Promise me this: keeping your customer pledges *

The hospitality business lives and dies by one phrase: the customer is always right. Of course, consumers are wrong the majority of the time, but it’s essential to try and accommodate their wishes. If you don’t, someone else will. Corporate promises are a different beast altogether. “Trying” has no part in a company’s vocabulary: instead it is “yes I will.”

Once you make an assurance, it is the business’s responsibility to keep its pledge and deliver. There are no “ifs” and “buts” regarding this area of customer service. It sounds easy enough, right? All an organization has to do is find a quick and simple solution to a problem. Then, the customer will continue to spend their money with the firm for life.

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Still, it’s amazing how many companies renege on a deal that is non-negotiable. It should be no surprise to hear that these hospitality businesses don’t last long. To avoid breaking your word to the people that matter most, take a look at the following. Here are eight methods that are worthy of the mantle “oathkeeper.”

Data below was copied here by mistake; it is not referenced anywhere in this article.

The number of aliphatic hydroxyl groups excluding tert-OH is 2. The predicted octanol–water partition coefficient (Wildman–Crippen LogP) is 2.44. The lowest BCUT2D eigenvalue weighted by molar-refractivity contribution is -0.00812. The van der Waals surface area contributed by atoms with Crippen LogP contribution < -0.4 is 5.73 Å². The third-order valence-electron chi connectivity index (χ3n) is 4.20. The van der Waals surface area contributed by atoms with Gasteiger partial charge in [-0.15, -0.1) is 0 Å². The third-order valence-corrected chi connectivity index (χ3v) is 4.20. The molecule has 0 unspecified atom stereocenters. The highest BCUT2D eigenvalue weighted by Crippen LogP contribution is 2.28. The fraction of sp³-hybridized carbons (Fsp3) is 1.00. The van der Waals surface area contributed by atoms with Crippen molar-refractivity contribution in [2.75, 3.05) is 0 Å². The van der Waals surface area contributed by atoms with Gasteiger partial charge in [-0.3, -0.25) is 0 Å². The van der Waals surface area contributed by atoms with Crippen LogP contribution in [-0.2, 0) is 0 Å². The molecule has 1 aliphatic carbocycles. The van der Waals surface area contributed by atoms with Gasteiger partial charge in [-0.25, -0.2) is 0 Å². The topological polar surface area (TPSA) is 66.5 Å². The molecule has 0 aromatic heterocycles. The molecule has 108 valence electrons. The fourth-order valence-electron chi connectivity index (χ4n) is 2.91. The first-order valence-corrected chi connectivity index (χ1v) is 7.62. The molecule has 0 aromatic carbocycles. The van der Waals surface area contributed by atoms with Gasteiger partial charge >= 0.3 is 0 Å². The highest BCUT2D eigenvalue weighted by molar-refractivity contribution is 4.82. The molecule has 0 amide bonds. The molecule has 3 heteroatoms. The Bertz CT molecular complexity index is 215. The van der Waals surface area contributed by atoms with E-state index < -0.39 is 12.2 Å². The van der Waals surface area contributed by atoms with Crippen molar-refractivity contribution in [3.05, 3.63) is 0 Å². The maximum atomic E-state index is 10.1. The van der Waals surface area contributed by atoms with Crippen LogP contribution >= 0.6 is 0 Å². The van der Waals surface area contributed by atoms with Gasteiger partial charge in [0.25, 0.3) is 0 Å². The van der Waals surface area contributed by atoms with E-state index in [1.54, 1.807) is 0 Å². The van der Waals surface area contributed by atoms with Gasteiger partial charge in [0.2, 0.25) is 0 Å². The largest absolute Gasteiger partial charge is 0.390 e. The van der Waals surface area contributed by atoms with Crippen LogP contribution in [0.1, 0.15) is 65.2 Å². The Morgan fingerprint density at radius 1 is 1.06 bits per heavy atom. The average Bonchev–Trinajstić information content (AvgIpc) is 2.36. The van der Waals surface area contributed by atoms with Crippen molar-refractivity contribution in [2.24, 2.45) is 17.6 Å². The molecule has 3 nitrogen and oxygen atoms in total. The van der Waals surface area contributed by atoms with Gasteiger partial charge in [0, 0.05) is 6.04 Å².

Understand Your Mission Statement

Usually, businesses publish their rules and regs and targets online. Sadly, it’s a PR stunt to appease the consumers who stumble upon the website. For the most part, the mission statement goals are not something which the management keeps in mind during the everyday running of the firm. The problem with this attitude is that it divides the company and the consumers. Customers will expect traits such as quick service and small lines, yet will encounter the opposite. Just imagine if McDonald’s made people wait twenty minutes in line for a Big Mac. The term fast-food wouldn’t apply and the biggest brand in the West would lose custom. Whatever you publish to the public must be apart of the business’s processes to make sure you live up to your brand name.